Poor communication hampers shifting aid relationships, ICAI finds

16 Nov 16

Poor communication and relationship management weakened the process of ending the UK’s traditional aid relationships with countries including India, China and South Africa, a review has found.

In a report issued today, the Independent Commission for Aid Impact examined how well the Department for International Development managed the process of ending bilateral aid, or transitioning to new forms of development partnerships, in seven countries.

It found that in several cases the department had not specified clear objectives for its new development partnership, or how that partnership would work. The process was also not well communicated, either within recipient countries, or to the UK public.

ICAI, which scrutinises taxpayer-funded UK aid, also found examples of poor planning which led to weaknesses in a number of areas, including staffing and relationship management.

For each country, the end to financial aid did not necessarily spell the end to all forms of aid. Some existing flows will continue, in areas such as technical assistance, centrally managed programmes and spending by departments other than DFID.

Overall, ICAI graded the performance of DFID on existing and transitioning from countries as ‘amber-red’ – which means significant improvement is required.

The case of Vietnam, however, was cited by the report as a good example of how to change an aid relationship. Here, DFID had produced clear objectives, planned effectively and taken care to ensure the benefits of historical programmes were not lost.

Francesca Del Mese, the ICAI commissioner who led the review, said that managing the transition from traditional aid to new kinds of development partnerships is increasingly important for DFID in the current aid landscape.

She said: “This review stresses the importance of clear objectives, effective planning and strong communication.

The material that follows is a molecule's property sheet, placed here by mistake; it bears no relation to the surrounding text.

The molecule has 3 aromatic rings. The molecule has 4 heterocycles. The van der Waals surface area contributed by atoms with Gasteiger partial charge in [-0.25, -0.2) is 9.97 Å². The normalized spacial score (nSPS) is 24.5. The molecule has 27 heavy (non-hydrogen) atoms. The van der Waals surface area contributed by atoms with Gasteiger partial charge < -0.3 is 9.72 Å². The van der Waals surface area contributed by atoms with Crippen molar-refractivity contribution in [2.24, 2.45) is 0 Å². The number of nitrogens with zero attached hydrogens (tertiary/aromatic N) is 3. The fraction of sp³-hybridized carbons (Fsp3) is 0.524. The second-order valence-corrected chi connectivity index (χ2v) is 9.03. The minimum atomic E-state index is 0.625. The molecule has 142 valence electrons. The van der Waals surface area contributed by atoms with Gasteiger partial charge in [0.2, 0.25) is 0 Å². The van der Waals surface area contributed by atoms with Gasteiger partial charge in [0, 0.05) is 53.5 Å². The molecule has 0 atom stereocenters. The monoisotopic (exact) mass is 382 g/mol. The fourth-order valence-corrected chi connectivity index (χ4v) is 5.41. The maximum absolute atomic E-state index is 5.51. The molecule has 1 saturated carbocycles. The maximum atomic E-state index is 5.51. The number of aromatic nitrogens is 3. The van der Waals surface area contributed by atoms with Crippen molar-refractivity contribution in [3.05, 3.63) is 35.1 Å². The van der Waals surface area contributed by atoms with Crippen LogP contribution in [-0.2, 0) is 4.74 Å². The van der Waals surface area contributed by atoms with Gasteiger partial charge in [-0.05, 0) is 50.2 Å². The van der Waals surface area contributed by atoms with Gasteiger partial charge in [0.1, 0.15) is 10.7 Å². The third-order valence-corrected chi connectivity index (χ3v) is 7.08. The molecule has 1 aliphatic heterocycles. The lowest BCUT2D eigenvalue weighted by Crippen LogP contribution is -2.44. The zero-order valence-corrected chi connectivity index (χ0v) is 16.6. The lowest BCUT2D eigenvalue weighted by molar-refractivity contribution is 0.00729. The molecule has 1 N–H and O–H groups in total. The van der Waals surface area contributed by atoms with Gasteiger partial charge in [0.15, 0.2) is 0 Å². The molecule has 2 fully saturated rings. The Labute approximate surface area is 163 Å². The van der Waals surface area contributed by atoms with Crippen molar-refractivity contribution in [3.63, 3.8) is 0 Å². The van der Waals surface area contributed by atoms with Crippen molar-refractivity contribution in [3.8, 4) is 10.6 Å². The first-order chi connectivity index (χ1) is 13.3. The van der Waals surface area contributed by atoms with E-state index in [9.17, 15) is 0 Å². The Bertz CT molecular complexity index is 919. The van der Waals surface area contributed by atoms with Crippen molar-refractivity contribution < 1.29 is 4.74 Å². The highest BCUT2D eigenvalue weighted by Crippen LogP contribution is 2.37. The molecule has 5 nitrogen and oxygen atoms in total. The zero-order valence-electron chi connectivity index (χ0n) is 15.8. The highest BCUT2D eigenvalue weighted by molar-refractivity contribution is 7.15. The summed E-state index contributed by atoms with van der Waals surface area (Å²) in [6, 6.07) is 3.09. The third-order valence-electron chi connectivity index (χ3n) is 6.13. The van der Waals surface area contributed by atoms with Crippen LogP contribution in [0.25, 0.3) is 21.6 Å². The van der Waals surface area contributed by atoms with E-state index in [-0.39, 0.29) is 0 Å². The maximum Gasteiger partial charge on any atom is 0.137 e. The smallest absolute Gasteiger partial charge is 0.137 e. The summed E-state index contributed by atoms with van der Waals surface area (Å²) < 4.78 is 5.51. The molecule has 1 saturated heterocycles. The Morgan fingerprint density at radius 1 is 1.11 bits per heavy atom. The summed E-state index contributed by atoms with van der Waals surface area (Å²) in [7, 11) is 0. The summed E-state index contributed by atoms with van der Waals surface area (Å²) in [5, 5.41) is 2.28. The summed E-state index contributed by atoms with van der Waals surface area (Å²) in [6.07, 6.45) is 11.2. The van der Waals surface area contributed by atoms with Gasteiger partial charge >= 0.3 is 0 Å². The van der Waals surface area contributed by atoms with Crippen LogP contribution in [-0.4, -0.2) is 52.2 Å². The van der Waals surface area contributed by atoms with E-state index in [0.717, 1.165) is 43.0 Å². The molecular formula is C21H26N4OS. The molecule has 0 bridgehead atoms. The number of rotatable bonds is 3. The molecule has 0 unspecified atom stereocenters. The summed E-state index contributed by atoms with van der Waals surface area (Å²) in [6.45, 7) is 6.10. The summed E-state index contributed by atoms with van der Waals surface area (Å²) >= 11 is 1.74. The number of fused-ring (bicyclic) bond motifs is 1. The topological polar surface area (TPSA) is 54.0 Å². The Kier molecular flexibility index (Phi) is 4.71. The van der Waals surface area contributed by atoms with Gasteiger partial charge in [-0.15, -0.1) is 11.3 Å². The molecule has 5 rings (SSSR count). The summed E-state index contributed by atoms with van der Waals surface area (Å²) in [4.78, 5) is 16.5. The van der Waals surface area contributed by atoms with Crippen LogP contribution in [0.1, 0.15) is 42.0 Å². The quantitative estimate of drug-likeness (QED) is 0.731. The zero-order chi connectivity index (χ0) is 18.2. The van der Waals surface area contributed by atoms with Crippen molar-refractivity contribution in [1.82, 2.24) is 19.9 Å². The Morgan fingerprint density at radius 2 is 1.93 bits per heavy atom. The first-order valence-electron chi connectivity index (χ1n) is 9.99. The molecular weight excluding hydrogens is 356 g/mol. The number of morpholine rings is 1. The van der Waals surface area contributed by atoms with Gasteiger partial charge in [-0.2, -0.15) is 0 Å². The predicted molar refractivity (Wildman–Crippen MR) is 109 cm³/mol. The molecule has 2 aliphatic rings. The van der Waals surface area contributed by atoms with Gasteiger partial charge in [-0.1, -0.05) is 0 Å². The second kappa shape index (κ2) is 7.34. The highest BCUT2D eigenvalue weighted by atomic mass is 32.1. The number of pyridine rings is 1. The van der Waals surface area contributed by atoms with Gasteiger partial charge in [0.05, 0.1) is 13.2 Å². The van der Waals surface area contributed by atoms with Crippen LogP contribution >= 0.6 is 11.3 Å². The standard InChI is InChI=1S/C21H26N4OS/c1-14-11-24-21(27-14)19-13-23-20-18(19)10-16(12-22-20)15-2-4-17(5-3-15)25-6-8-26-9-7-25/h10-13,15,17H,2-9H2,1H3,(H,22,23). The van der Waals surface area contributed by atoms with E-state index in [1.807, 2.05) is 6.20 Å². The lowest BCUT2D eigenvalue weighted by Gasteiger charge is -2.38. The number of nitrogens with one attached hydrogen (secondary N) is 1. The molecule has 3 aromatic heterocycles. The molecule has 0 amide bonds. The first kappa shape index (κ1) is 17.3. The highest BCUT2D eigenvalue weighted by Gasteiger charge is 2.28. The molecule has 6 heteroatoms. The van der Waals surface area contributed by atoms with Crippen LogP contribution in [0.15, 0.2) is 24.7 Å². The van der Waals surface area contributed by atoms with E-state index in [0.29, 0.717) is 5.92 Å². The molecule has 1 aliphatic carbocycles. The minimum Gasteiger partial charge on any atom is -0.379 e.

“Without a robust process, there is the risk of misunderstanding and miscommunication about what remains as part of the UK’s aid relationship, both within the countries themselves, and with the UK public.

“DFID must strengthen how it plans for change in its aid relationships with countries, and ensure it communicates to UK taxpayers clearly to avoid the risk of confusion.”

Based on its review, ICAI has made a series of recommendations for improving the DFID’s performance in the future.

The department should establish a central point of responsibility for exit and transition, and redress the “lack of central policy, guidance and lesson learning”. In the future, it should articulate clearer objectives at the strategic and operational levels. 

Also, it should work together with other government departments to improve relationship management with bilateral government partners through the transition process. This should include joint risk management, and better communication.

DFID should be accountable to UK taxpayers regarding commitments to end aid, or change aid relationships, in a transparent manner. This information should be readily accessible to the public.

Finally, ICAI suggested the government should assess the consequences for local and civil society partners, during transition and exit, including financial and other impacts. 

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